Buddha's Bones and Piprahwa Jewels - auction?

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diptych4
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Re: Buddha's Bones and Piprahwa Jewels - auction?

Post by diptych4 » Fri May 24, 2013 12:39 pm

‘The great tragedy of Science : the slaying of a beautiful theory by an ugly fact’ (T. H. Huxley). The ugly fact here is that before Peppe officially announced his Piprahwa claims in 1898, he had been in touch with the notorious forger and cheat Dr Fuhrer who was excavating nearby. Fuhrer had then been selling phony Buddha-relics to a Burmese monk, U Ma, and a year BEFORE Peppe’s claim, Fuhrer had sent U Ma spurious bone relics of the Buddha which he claimed were those presented to the Sakyas of Kapilavastu after the Buddha’s cremation, these being placed in a soapstone casket with an ‘ancient inscription’. Since all of these details are, of course, exactly identical with those made for Peppe’s claim - supposedly unique - it is surely safe to conclude that the former scam was merely a dry run for the latter.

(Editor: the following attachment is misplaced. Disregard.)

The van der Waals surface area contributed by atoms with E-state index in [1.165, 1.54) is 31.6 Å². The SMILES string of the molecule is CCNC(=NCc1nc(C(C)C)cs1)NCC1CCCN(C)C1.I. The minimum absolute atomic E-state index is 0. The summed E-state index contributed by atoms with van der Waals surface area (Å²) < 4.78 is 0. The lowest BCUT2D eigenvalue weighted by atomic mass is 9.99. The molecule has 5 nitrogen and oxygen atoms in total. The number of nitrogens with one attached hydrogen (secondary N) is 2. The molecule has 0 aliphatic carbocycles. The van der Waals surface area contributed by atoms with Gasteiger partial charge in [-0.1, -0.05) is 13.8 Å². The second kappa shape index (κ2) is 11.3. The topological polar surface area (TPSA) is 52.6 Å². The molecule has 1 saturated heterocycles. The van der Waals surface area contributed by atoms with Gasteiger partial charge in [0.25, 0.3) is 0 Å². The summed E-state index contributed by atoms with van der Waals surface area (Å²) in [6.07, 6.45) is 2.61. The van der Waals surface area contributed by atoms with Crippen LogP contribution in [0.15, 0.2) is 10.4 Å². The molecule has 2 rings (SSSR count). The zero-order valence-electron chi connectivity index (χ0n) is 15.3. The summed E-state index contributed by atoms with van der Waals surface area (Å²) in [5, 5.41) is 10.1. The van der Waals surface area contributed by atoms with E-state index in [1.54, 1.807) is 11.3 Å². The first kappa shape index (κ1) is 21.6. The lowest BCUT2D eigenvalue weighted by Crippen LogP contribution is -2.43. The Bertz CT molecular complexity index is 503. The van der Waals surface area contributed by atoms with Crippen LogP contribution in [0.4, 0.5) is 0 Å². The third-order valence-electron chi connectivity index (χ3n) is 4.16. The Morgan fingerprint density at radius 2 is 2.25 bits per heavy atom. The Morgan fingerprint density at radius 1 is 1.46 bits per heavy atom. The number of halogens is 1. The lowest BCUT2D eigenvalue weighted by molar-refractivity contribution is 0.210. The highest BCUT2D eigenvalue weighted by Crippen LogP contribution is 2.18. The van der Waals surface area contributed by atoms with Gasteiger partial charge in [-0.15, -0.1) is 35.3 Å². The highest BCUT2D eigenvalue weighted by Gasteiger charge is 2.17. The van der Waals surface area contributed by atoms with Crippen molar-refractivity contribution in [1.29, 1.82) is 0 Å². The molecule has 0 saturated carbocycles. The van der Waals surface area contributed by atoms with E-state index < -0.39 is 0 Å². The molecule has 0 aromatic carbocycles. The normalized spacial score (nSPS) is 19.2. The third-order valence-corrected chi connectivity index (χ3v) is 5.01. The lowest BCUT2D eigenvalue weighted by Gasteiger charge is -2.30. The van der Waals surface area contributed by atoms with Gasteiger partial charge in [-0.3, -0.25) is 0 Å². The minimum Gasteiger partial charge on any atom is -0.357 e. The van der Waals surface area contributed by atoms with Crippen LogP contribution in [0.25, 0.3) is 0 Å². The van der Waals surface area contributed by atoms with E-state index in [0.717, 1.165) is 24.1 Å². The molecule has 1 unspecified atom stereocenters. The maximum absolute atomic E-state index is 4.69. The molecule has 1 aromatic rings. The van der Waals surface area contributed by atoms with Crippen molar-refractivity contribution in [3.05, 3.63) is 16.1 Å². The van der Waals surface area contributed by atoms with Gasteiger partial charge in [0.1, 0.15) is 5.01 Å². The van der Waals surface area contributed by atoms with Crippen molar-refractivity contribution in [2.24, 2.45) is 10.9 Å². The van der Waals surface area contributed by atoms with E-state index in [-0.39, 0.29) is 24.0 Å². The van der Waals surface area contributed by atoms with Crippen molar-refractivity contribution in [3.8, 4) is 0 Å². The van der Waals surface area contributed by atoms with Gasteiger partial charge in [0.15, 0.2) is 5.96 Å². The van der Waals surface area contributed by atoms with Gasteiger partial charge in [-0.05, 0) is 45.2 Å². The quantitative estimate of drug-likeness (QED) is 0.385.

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gavesako
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Re: Buddha's Bones and Piprahwa Jewels - auction?

Post by gavesako » Fri May 24, 2013 2:44 pm

Bhikkhu Gavesako
Kiṃkusalagavesī anuttaraṃ santivarapadaṃ pariyesamāno... (MN 26)

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DrG
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Re: Buddha's Bones and Piprahwa Jewels - auction?

Post by DrG » Fri May 31, 2013 10:03 pm

Dear all commenting on this subject,

Just thought I would add a few informed comments about the Piprahwa find and evidence supporting its authenticity.